Dr. Gehl testified that Petitioner's January, 1981 injury caused an aggravation of his pre-existing osteoarthritis. He further testified that Petitioner was not yet, nor would he in all probability ever be, capable of performing the duties of his previous occupation.

Petitioner argues that this case is similar to Beissel v. Workmen's Compensation Appeal Board (John Wanamaker, Inc.), 502 Pa. 178, 465 A.2d 969 (1983) where our Supreme Court ruled that an employer may not litigate, by way of a Termination Petition, that which it has already admitted in its Notice of Compensation Payable. Specifically, Beissel precludes an employer from terminating a claimant's benefits by later presenting evidence that the disability it originally agreed it was responsible for, through its Notice of Compensation Payable, never was work-related. That is not the situation in the present case. Here, Employer admits that Petitioner suffered a work-related injury and it has paid Petitioner pursuant to a Notice of Compensation payable for a right knee contusion. Employer's contention, which was accepted by the referee and the Board, is that any residual osteoarthritis from which Petitioner now suffers is

[ 102 Pa. Commw. Page 343]

    no longer related to his 1981 work-related injury but, rather, is an extension of the osteoarthritic condition which pre-dated his 1981 injury. There is substantial record evidence to support Employer's contention.*fn4 Further, Employer produced evidence that Petitioner's work-related disability, a right knee contusion, had ceased since the filing of its Notice of Compensation Payable.*fn5 Clearly the present case is distinquishable from, and therefore not controlled by, Beissel.

Furthermore, it is clear from the referee's findings of fact that he chose to believe Dr. Mitchell's testimony over that of Dr. Gehl. The referee believed that although Petitioner still suffered from his pre-injury osteoarthritis, the disability caused by his January, 1981 work-related injury had ceased. In a workmen's compensation case it is the referee's function to judge the credibility of witnesses and he may accept or reject the testimony of any witness in whole or in part and resolve any inconsistencies in the evidence presented. Kruchinsky v. Workmen's Compensation Appeal Board (Henry S. Raving, Inc.), 76 Pa. Commonwealth Ct. 262, 463 A.2d 1232 (1983). We believe Dr. Mitchell's testimony constitutes substantial evidence and accordingly find that the referee did not err in granting Employer's Termination Petition.

Petitioner next argues that because the referee found that he was still suffering from residual disability, it was error to grant the Termination Petition without the Employer proving that there was suitable work available. In Fashion Prints v. Workmen's Compensation Appeal Board, 57 Pa. Commonwealth Ct. 250, 425 A.2d 1221 (1981) we stated that where an employer proves that a claimant's work-related disability has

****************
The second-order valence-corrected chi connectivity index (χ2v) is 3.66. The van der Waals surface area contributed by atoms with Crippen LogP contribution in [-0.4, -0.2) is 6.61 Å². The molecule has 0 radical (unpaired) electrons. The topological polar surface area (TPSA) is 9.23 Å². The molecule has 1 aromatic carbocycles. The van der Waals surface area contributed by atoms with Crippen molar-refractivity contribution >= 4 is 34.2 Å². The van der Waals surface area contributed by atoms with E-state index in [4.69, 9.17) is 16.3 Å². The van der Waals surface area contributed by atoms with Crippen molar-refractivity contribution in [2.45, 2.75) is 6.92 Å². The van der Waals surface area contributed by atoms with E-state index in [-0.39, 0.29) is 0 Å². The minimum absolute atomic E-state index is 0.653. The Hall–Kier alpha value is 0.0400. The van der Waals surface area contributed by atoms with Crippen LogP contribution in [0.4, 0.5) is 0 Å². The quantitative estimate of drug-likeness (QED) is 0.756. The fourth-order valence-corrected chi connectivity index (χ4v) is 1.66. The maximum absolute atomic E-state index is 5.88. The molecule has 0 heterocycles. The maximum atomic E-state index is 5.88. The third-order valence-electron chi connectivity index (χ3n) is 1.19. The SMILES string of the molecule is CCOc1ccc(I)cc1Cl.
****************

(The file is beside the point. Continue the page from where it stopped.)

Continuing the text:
[ 102 Pa. Commw. Page 344]

    ceased altogether we do not require proof that suitable work was available. Where, as here, the employer offers testimony which the referee and the Board accept that claimant's work-related injury has ceased and any physical problems still suffered from are causally related to a pre-existing condition it is not necessary that the employer prove that suitable alternative work is available. Frye v. Workmen's Compensation Appeal Board (Lafferty Trucking Co.), 78 Pa. Commonwealth Ct. 427, 467 A.2d 659 (1983).

Finally, Petitioner argues that the referee erred in granting the Employer's Termination Petition on the basis that there was no clinical evidence that Petitioner's work-related injury was continuing where Petitioner testified that he continued to suffer pain as a result of that injury. While pain from a work-related injury may be compensable where there is substantial evidence of its existence and its causal connection with the injury, the referee here chose to believe, as he is free to do, Dr. Mitchell's testimony that Petitioner's work-related disability had ceased. A referee does not err by terminating benefits where he finds that claimant has totally recovered from his work-related injury even though he may continue to suffer from a condition which he had before the work-related injury occurred. See Bailey. We also have held that where the evidence is such that a physician can find no objective abnormality to support a claimant's subjective complaints of pain, a referee may validly conclude that such evidence is sufficient to support a termination of benefits. Shepherd v. Workmen's Compensation Appeal Board, 66 Pa. Commonwealth Ct. 101, 443 A.2d 862 (1982).

Accordingly, we affirm the Board's order.

Order

The order of the Workmen's Compensation Appeal Board in the above-captioned matter is affirmed.

Disposition

Affirmed.